Prime Time Crime


(Prime Time Crime exclusive Nov. 14, 2005)


“As government institutions and private companies grow larger and less accountable for their actions to the public, the very health of democracy....and the long-term viability of its economy depend upon…

truth-tellers to shine light on corruption” 

(From The Art of Anonymous Activism a joint effort by The Government Accountability Project (GAP) 

and its associates POGO and PEER)

By Leanne Jones

If “corruption” means the use of public power for private gain, then the whistleblower is the one who sounds the alarm about it.

But what is their reward?

When whistleblowers are seen from afar, they are applauded, but in their own organizations or countries, they are treated like traitors. 

For example Jiang Yanyong, the doctor, who exposed China’s SARS cover up, was treated as a traitor by the Chinese government and is now in custody and undergoing ‘study sessions’. 

Let’s look closer to home, to the example of Allan Cutler, who sounded the alarm on the sponsorship scandal and exposed the fact that millions of taxpayers’ dollars were misused, for private gain.  What happened to him?

His position was later classified as redundant and he was dismissed, and told he had ‘no future in the public service’, he was reassigned, but suffered partial loss to his pension due to this reassignment.”

Brian McAdam, a well-known whistleblower, having exposed corruption at the Canadian consulate in Hong Kong and one of the persons who instigated the “Sidewinder Report”, (which was eventually scuttled), was forced to take early retirement among other hardships created by a non thankful government.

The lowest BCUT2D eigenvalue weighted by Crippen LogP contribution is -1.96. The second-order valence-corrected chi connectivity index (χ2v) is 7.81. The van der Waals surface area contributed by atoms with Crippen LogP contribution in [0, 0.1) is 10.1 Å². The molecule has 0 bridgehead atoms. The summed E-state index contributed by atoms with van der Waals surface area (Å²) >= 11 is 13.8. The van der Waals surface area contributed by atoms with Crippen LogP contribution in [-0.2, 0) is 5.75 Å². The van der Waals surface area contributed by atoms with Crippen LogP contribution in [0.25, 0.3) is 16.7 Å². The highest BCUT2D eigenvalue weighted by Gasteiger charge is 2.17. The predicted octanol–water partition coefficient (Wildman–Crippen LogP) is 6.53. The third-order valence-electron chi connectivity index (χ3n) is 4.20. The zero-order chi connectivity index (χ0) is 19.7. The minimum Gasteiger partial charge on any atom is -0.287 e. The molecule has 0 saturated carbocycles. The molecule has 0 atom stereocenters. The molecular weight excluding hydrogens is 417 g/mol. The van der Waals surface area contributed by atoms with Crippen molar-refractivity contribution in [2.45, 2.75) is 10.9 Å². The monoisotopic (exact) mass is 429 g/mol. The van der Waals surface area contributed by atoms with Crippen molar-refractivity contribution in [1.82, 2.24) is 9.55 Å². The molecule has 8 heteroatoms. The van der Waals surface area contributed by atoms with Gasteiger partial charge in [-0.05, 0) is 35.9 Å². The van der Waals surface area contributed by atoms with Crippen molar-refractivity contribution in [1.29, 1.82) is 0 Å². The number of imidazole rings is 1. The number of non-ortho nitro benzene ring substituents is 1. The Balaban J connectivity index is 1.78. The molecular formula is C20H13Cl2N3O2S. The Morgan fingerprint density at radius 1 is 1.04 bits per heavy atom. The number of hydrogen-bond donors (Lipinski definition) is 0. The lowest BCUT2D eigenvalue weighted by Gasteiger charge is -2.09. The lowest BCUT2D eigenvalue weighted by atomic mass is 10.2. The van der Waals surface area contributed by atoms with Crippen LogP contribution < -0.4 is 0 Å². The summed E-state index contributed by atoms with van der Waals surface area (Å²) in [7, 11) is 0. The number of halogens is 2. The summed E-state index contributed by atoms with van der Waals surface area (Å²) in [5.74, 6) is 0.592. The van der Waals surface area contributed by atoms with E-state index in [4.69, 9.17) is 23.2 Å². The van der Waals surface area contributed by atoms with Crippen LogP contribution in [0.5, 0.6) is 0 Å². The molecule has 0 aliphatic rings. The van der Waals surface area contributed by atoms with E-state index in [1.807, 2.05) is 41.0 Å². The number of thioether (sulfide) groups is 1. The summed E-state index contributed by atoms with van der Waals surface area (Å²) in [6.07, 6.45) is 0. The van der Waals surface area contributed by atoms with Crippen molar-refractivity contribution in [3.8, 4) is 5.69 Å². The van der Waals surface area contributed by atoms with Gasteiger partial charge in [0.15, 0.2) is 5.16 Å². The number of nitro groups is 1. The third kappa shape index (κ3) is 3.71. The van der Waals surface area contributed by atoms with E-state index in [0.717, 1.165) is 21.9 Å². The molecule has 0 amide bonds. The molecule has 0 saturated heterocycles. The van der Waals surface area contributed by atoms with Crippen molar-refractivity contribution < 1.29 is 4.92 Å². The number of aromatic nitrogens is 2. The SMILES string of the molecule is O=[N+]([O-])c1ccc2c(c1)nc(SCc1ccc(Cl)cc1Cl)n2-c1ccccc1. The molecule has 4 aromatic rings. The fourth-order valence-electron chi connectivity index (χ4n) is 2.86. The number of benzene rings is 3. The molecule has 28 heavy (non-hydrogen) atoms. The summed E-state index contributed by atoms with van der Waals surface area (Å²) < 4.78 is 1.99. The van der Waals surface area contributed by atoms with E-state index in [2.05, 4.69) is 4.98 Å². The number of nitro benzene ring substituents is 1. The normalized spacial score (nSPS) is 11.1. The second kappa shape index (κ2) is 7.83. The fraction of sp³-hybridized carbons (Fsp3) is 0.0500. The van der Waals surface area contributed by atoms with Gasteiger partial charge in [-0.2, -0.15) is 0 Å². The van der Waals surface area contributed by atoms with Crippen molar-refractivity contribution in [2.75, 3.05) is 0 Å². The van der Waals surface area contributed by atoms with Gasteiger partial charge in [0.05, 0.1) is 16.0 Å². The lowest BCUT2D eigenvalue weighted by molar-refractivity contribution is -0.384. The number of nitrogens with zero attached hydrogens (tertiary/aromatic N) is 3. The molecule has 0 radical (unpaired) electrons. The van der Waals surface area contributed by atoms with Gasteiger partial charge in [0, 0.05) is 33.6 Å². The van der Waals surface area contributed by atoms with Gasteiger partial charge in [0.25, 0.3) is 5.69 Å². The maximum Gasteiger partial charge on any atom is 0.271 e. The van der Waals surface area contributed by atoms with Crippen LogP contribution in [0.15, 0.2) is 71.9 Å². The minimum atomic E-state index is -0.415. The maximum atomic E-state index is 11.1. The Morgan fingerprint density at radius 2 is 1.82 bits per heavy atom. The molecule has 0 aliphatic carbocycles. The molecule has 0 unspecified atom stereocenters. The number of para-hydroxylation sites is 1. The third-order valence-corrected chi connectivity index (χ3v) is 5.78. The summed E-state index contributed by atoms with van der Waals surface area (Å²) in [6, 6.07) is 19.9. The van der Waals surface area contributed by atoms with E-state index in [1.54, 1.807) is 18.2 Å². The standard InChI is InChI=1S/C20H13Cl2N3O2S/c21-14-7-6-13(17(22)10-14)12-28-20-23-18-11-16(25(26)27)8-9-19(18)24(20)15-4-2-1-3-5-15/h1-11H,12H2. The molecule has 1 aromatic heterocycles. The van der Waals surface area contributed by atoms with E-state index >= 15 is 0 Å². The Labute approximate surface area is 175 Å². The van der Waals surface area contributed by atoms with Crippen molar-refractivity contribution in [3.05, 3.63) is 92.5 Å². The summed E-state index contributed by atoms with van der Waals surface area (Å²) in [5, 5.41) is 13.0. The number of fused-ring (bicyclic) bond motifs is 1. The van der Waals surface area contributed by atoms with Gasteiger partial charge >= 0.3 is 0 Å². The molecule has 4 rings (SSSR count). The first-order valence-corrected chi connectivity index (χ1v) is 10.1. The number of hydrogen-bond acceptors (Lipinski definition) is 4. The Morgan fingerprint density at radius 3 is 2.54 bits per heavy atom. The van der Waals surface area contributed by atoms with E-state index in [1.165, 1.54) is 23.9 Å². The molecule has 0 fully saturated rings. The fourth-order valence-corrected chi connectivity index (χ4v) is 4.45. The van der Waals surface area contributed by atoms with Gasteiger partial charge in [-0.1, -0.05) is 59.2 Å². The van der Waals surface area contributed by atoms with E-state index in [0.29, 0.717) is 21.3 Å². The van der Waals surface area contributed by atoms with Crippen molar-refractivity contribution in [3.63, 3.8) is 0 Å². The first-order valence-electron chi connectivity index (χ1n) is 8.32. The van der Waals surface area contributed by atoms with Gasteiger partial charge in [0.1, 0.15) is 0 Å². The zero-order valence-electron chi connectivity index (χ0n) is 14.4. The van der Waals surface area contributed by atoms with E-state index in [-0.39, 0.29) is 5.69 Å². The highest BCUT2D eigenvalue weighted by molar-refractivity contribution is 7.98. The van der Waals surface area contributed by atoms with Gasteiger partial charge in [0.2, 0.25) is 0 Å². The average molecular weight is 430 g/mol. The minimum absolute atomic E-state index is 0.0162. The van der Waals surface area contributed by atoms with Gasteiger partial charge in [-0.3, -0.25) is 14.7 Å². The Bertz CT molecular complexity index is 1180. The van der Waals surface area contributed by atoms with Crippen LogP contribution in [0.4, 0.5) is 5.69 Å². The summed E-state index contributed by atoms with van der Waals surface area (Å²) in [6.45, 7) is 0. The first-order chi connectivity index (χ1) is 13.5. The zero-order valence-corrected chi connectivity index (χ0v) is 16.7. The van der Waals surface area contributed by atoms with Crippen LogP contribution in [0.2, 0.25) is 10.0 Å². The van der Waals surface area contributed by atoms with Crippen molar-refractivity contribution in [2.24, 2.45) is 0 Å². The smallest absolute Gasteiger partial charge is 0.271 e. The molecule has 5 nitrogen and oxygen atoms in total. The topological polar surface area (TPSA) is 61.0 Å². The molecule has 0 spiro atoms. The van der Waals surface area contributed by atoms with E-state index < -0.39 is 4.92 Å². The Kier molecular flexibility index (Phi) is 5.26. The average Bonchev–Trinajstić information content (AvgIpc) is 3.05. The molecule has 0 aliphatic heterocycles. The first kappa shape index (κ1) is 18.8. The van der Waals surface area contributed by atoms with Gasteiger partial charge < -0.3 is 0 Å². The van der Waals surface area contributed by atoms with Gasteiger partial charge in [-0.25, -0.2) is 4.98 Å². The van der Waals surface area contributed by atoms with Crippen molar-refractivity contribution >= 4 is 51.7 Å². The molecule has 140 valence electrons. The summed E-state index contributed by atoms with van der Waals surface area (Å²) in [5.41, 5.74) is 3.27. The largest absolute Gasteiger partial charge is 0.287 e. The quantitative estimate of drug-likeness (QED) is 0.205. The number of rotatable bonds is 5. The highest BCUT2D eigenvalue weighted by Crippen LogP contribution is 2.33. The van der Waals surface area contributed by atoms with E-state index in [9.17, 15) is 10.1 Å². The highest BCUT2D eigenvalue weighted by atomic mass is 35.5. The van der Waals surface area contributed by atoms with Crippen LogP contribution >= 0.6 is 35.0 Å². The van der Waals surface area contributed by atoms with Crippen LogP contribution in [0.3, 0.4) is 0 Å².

Brian McAdam works with a group called Federal Accountability Initiative for Reform (FAIR),  spearheaded by Joanna Gualtieri, who are paving the way to help other whistleblowers, such as Allan Cutler, who is also working with FAIR, by working to combat the poor legislation of Bill C-11, known as, “The Whistleblower legislation.”

According to FAIR, what the liberals have done is create the legislation in a way that entices whistleblowers to reveal all, then once they are caught in the web. ”Come in to my parlour said the spider to the fly,” an independent body, evaluates their assertions, and the whistleblower is sent a patronage laden body to evaluate what could be done for them, and what will be done is what legislation like C-11 will do. Nothing more than become a government-designed, government-controlled and-executed device, to rein in those who attempt to disclose wrongdoing. 

According to Joanna Gualtieri and David Kilgour MP, rather than promote occupational freedom of speech, “a fundamental and constitutional right,” the bill prescribes what, and to whom, you can blow the whistle on, which then gives the government ample time to engage in cover-ups of various kinds.

So what else is new?

The Whistleblower, is a universal concept that has been talked about and portrayed in characters fighting, and blowing the whistle on crime, throughout the ages.

They have also been portrayed and adored by the public, in comic books, as lovable heroes.

Take a look at the current movie “Batman Begins” and you will find some of the same elements found in the actions of "whistleblowers" because they are fighting against corruption and the bad guys by blowing the whistle.  These are suggested throughout the plot in simple cliché comments.